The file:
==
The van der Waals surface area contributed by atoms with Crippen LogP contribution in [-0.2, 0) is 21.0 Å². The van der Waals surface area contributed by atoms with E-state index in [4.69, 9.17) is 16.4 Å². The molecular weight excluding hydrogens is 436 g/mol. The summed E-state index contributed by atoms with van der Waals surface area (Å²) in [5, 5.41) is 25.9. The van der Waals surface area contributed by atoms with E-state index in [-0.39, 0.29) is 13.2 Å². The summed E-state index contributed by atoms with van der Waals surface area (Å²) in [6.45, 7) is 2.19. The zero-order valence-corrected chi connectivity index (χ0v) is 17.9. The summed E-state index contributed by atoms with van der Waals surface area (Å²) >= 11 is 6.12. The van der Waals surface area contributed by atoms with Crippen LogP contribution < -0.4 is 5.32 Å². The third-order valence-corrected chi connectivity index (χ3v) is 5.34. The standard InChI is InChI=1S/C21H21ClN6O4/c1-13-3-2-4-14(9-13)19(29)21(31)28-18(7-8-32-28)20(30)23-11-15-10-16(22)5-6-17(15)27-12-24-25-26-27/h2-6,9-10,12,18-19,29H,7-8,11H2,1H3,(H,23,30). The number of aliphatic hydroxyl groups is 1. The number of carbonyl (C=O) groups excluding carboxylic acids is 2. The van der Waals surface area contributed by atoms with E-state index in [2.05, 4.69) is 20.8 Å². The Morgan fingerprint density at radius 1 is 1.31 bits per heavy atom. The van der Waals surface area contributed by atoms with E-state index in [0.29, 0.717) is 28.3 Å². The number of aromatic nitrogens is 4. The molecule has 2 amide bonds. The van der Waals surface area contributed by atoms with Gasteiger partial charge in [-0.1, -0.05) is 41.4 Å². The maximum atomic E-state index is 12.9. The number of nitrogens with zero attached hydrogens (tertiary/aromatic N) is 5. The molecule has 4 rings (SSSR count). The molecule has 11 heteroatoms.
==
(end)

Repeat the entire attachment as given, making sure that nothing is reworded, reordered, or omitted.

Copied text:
The van der Waals surface area contributed by atoms with Crippen LogP contribution in [-0.2, 0) is 21.0 Å². The van der Waals surface area contributed by atoms with E-state index in [4.69, 9.17) is 16.4 Å². The molecular weight excluding hydrogens is 436 g/mol. The summed E-state index contributed by atoms with van der Waals surface area (Å²) in [5, 5.41) is 25.9. The van der Waals surface area contributed by atoms with E-state index in [-0.39, 0.29) is 13.2 Å². The summed E-state index contributed by atoms with van der Waals surface area (Å²) in [6.45, 7) is 2.19. The zero-order valence-corrected chi connectivity index (χ0v) is 17.9. The summed E-state index contributed by atoms with van der Waals surface area (Å²) >= 11 is 6.12. The van der Waals surface area contributed by atoms with Crippen LogP contribution < -0.4 is 5.32 Å². The third-order valence-corrected chi connectivity index (χ3v) is 5.34. The standard InChI is InChI=1S/C21H21ClN6O4/c1-13-3-2-4-14(9-13)19(29)21(31)28-18(7-8-32-28)20(30)23-11-15-10-16(22)5-6-17(15)27-12-24-25-26-27/h2-6,9-10,12,18-19,29H,7-8,11H2,1H3,(H,23,30). The number of aliphatic hydroxyl groups is 1. The number of carbonyl (C=O) groups excluding carboxylic acids is 2. The van der Waals surface area contributed by atoms with E-state index in [2.05, 4.69) is 20.8 Å². The Morgan fingerprint density at radius 1 is 1.31 bits per heavy atom. The van der Waals surface area contributed by atoms with E-state index in [0.29, 0.717) is 28.3 Å². The number of aromatic nitrogens is 4. The molecule has 2 amide bonds. The van der Waals surface area contributed by atoms with Gasteiger partial charge in [-0.1, -0.05) is 41.4 Å². The maximum atomic E-state index is 12.9. The number of nitrogens with zero attached hydrogens (tertiary/aromatic N) is 5. The molecule has 4 rings (SSSR count). The molecule has 11 heteroatoms.